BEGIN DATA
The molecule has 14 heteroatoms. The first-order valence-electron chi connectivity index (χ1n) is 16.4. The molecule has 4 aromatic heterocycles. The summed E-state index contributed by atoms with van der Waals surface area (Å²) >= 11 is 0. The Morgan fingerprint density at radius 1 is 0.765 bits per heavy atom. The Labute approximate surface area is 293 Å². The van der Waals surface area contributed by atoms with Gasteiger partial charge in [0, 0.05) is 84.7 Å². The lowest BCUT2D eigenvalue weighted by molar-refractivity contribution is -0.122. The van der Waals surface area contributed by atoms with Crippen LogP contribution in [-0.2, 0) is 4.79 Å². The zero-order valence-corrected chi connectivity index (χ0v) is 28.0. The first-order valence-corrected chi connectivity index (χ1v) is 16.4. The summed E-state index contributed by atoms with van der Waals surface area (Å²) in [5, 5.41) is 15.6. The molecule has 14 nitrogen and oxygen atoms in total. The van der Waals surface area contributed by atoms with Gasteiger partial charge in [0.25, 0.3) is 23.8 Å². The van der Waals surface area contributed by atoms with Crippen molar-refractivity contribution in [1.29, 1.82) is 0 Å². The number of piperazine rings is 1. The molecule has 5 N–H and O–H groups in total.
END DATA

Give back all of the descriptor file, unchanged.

The molecule has 14 heteroatoms. The first-order valence-electron chi connectivity index (χ1n) is 16.4. The molecule has 4 aromatic heterocycles. The summed E-state index contributed by atoms with van der Waals surface area (Å²) >= 11 is 0. The Morgan fingerprint density at radius 1 is 0.765 bits per heavy atom. The Labute approximate surface area is 293 Å². The van der Waals surface area contributed by atoms with Gasteiger partial charge in [0, 0.05) is 84.7 Å². The lowest BCUT2D eigenvalue weighted by molar-refractivity contribution is -0.122. The van der Waals surface area contributed by atoms with Crippen LogP contribution in [-0.2, 0) is 4.79 Å². The zero-order valence-corrected chi connectivity index (χ0v) is 28.0. The first-order valence-corrected chi connectivity index (χ1v) is 16.4. The summed E-state index contributed by atoms with van der Waals surface area (Å²) in [5, 5.41) is 15.6. The molecule has 14 nitrogen and oxygen atoms in total. The van der Waals surface area contributed by atoms with Gasteiger partial charge in [0.25, 0.3) is 23.8 Å². The van der Waals surface area contributed by atoms with Crippen molar-refractivity contribution in [1.29, 1.82) is 0 Å². The number of piperazine rings is 1. The molecule has 5 N–H and O–H groups in total.